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A U.S. doctor displays a phenylketonuria test card. The practice has been criticized in the U.S. and Canada.J. Scott Applewhite

It's a routine test conducted on newborns - a quick needle prick to the heel to test for a range of health disorders and diseases before an infant is discharged.

But the newborn screening procedures, which exist across North America and most of the developed world, have run afoul of privacy advocates because the genetic material collected from infants when blood is drawn is routinely used for other purposes, chiefly medical research.

Millions of infants' blood samples - along with their names and birthdates - are stored on information cards in laboratories across Canada. What has riled civil libertarians and privacy advocates is that parents aren't told that their babies' genetic blueprint will be stored indefinitely, and perhaps used for research purposes.

Instead, parents are told the blood samples are crucial to test for disorders such as hypothyroidism, and more recently, cystic fibrosis.

In British Columbia, the B.C. Civil Liberties Association has helped launch a complaint with the province's privacy commission on behalf of a Vancouver parent who said the practice is a breach of privacy, and wants all blood cards destroyed if the parents didn't give consent for their storage.

British Columbia stores the genetic information of about 800,000 infants.

David Eby, executive director of the B.C. Civil Liberties Association, said the province doesn't have the right to keep this personal biological data indefinitely. Mr. Eby said health authorities have a duty to inform parents that the so-called blood spot cards are used for purposes apart from testing for illness.

"We think that patients - when they're dealing with their medical practitioner, when they're dealing with doctors - have a right to know how their biological samples are being used and have a right to control the use of those biological samples," he said.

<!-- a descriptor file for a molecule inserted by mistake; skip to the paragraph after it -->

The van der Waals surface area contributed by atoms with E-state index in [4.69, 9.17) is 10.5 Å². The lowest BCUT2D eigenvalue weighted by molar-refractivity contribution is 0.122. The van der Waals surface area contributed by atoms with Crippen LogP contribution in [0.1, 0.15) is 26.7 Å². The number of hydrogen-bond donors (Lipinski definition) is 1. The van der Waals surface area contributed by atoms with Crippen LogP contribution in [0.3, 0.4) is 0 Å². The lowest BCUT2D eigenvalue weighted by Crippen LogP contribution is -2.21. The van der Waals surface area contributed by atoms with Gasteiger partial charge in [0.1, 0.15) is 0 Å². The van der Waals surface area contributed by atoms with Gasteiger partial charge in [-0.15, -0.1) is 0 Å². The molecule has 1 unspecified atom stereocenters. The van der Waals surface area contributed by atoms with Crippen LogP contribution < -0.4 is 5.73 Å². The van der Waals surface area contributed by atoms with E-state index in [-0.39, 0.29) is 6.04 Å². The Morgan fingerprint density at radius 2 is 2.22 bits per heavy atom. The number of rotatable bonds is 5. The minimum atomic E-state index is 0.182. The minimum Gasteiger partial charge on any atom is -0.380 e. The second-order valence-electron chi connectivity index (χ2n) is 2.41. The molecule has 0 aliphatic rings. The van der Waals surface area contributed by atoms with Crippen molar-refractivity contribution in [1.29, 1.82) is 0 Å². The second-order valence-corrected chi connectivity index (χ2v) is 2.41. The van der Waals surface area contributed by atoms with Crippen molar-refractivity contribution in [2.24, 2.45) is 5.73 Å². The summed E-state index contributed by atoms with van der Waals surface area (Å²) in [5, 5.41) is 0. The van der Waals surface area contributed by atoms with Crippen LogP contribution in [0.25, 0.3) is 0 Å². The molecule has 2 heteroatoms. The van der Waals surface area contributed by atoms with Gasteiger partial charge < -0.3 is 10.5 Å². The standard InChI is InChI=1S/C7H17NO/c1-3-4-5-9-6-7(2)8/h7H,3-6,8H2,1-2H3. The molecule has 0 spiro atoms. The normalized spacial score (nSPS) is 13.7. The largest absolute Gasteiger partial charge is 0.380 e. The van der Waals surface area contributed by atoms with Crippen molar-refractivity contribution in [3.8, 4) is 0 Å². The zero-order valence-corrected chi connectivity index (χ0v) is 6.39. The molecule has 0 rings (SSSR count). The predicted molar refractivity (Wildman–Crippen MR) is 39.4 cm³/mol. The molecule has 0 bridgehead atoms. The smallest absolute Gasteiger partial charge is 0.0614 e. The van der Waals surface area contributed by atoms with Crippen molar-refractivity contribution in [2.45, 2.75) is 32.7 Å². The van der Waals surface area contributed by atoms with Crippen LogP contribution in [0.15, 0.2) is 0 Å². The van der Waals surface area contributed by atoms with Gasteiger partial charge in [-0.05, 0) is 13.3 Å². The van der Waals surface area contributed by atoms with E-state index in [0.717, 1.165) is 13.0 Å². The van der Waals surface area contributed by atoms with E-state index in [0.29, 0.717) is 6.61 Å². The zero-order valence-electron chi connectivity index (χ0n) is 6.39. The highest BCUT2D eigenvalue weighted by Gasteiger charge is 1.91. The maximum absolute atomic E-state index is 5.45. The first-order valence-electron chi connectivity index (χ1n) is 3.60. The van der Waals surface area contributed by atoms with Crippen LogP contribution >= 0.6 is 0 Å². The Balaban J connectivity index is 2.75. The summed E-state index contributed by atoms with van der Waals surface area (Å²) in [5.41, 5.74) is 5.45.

"One of the issues we're concerned about it the building of a national DNA database and how such a database would be used by government or by private interests to discriminate against people based on genetic pre-dispositions."

Mr. Eby said the complaint is the first of its kind in British Columbia. In the United States, parents in Texas and Minnesota have filed lawsuits against health authorities, sparking accusations that health authorities were secretly warehousing DNA. In Texas, a judge has ordered a health authority to destroy about five million infants' blood samples.

Hillary Vallance, the director of the newborn screening program of B.C. and Yukon, conceded that policy guidelines governing the use and storage of the cards need to be updated.

When asked why parents aren't informed about how their babies blood samples will be used, Dr. Vallance replied: "That's a very good question.

"It's one of these things we honestly didn't realize that there was public interest in the primary purposes for storing the cards," Dr. Vallance said, adding: "We are responding to that."

An advisory committee, made up of scientists, lab professionals and an ethicist, will update the policy and make the information known to parents, likely on the program's website, she added.

Dr. Vallance said blood spot cards are stored in bulk because a large sample is needed to refine the tests that are run on newborns. And they're stored indefinitely for quality control purposes. Some disorders, such as hypothyroidism, for example, can be present at birth or acquired later in life, she said. If a 5-year-old child shows symptoms of this kind of disorder, doctors can return to the original blood sample to see if it was missed.

The blood spot cards have been used for two other medical research studies in B.C., Dr. Vallance said, but those studies had to be approved by a University of British Columbia ethics board and samples weren't identified by name.

The parent who made the privacy complaint did not want to be identified. He also demanded that his children's blood spot cards be returned to him.

Burnaby parent Rhian Walker said she was shocked to learn her nine-month-old daughter's blood can be used for other purposes than testing for medical disorders.

"This was never, ever explained anywhere to me," Ms. Walker said. "I think this would change a lot of parents' perception of that test. You're trying to do what's best for your baby, so I'm a bit taken aback to learn that now that information is being stored and utilized in a way that I haven't given consent for."